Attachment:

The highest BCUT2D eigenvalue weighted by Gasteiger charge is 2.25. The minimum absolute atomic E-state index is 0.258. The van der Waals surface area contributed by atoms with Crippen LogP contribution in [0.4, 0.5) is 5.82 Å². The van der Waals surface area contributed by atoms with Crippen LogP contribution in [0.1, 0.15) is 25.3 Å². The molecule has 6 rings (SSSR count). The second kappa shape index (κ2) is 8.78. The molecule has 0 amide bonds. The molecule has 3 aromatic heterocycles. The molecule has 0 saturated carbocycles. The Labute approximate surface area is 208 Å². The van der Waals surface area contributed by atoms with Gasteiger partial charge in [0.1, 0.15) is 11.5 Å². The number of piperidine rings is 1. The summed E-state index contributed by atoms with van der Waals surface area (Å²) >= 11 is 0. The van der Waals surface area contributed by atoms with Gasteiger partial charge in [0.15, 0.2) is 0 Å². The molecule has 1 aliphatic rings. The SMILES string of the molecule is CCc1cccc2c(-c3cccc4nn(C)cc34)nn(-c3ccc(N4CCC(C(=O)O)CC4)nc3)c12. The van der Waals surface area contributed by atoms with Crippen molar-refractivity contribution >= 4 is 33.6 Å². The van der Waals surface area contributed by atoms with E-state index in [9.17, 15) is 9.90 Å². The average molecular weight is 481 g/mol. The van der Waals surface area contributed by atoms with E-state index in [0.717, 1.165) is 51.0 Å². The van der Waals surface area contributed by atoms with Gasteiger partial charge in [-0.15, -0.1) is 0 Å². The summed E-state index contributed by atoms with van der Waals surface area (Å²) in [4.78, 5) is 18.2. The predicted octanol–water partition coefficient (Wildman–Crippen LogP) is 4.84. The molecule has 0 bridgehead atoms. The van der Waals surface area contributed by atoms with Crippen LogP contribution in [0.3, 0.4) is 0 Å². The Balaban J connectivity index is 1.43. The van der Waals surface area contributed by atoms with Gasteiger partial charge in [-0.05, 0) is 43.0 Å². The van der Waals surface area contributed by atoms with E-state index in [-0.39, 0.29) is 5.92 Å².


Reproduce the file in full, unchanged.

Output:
The highest BCUT2D eigenvalue weighted by Gasteiger charge is 2.25. The minimum absolute atomic E-state index is 0.258. The van der Waals surface area contributed by atoms with Crippen LogP contribution in [0.4, 0.5) is 5.82 Å². The van der Waals surface area contributed by atoms with Crippen LogP contribution in [0.1, 0.15) is 25.3 Å². The molecule has 6 rings (SSSR count). The second kappa shape index (κ2) is 8.78. The molecule has 0 amide bonds. The molecule has 3 aromatic heterocycles. The molecule has 0 saturated carbocycles. The Labute approximate surface area is 208 Å². The van der Waals surface area contributed by atoms with Gasteiger partial charge in [0.1, 0.15) is 11.5 Å². The number of piperidine rings is 1. The summed E-state index contributed by atoms with van der Waals surface area (Å²) >= 11 is 0. The van der Waals surface area contributed by atoms with Gasteiger partial charge in [0.15, 0.2) is 0 Å². The molecule has 1 aliphatic rings. The SMILES string of the molecule is CCc1cccc2c(-c3cccc4nn(C)cc34)nn(-c3ccc(N4CCC(C(=O)O)CC4)nc3)c12. The van der Waals surface area contributed by atoms with Crippen molar-refractivity contribution >= 4 is 33.6 Å². The van der Waals surface area contributed by atoms with E-state index in [9.17, 15) is 9.90 Å². The average molecular weight is 481 g/mol. The van der Waals surface area contributed by atoms with E-state index in [0.717, 1.165) is 51.0 Å². The van der Waals surface area contributed by atoms with Gasteiger partial charge in [-0.15, -0.1) is 0 Å². The summed E-state index contributed by atoms with van der Waals surface area (Å²) in [4.78, 5) is 18.2. The predicted octanol–water partition coefficient (Wildman–Crippen LogP) is 4.84. The molecule has 0 bridgehead atoms. The van der Waals surface area contributed by atoms with Crippen LogP contribution in [0.3, 0.4) is 0 Å². The Balaban J connectivity index is 1.43. The van der Waals surface area contributed by atoms with Gasteiger partial charge in [-0.05, 0) is 43.0 Å². The van der Waals surface area contributed by atoms with E-state index in [-0.39, 0.29) is 5.92 Å².